Finally, as previously discussed throughout this memorandum, the merger of Local 740 into Local 1163 will save money by eliminating the costs associated with maintaining LU offices that are unnecessary and duplicate administrative functions and costs.

6. Limit the Jurisdiction of Dock Builder LU 1456 and Floor Coverers LU 2287 to the Five Boroughs of New York City. 

Currently the geographic work jurisdiction of Dock Builder’s LU 1456 outside of the five boroughs of New York City includes Nassau County, North New Jersey, South New Jersey, Suffolk County, and Westchester/Rockland Counties. Similarly, the geographic work jurisdiction of Floor Coverers LU 2287 includes Duchess County, Nassau County, Orange County, Putnam County, Rockland County, Suffolk County, and Westchester County.

There is no practical reason why LU 1456’s and LU 2287’s work jurisdiction should extend beyond the borders of the New York District Council, particularly in light of the national Regional Council structure. Throughout the UBC, Local Unions affiliated with District Councils generally possess geographic work jurisdictions within the geographic jurisdictional borders of the Councils they are affiliated with. LU 1456 and LU 2287 are currently outliers in that they have geographic jurisdictions that spill beyond the borders of the New York City District Council and overlap with the jurisdictional borders of the recently formed Northeast Regional Council of Carpenters, which covers New Jersey and New York (excluding New York City).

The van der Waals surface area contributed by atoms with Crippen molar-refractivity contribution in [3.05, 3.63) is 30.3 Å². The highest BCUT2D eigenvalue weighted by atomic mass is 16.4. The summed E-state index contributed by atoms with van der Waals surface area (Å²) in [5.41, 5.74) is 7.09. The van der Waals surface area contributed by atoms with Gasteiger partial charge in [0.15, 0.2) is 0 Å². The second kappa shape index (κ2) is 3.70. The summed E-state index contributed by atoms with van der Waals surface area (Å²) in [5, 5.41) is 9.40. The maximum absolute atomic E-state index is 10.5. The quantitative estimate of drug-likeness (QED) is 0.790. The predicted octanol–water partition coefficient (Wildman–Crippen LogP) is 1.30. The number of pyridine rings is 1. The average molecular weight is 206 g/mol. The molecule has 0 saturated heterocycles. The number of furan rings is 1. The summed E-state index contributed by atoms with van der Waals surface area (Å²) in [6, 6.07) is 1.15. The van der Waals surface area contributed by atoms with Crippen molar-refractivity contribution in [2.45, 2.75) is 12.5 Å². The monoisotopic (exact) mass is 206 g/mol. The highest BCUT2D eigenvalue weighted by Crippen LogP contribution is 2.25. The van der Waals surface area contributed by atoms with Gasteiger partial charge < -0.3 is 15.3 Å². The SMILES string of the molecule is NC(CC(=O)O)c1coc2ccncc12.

III. CONCLUSION AND RECOMMENDATIONS
 
The proposed LU restructuring plan is consistent with the UBC’s national restructuring strategy. Moreover, it will achieve the UBC’s restructuring objectives of (1) creating more efficient economies of scale and more effective use of resources on behalf of the membership, and (2) creating specialty LUs that will better meet the needs of the industry and Union members with respect to training, productivity, and market share expansion.

If the proposed restructuring plan is adopted, LU 1456 will be dissolved and its work jurisdiction absorbed by the proposed Heavy Construction LU. However, even if that restructuring does not occur, I recommend that, based on the above analysis, the geographic jurisdiction of dock building/pile driving should be limited to the five boroughs of NY City. Similarly, regardless of whether any other structural changes are implemented, I recommend that Floor Coverers LU 2287’s jurisdiction should also be limited to the five boroughs of New York City.
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Re: THE PROPOSED NEW YORK CITY RESTRUCTURING PLAN

Pat Nee
 Absorbs existing interior systems carpenters local unions, interesting way of putting it.  What the hell is a carpenter local if all interior and exterior work is   taken away?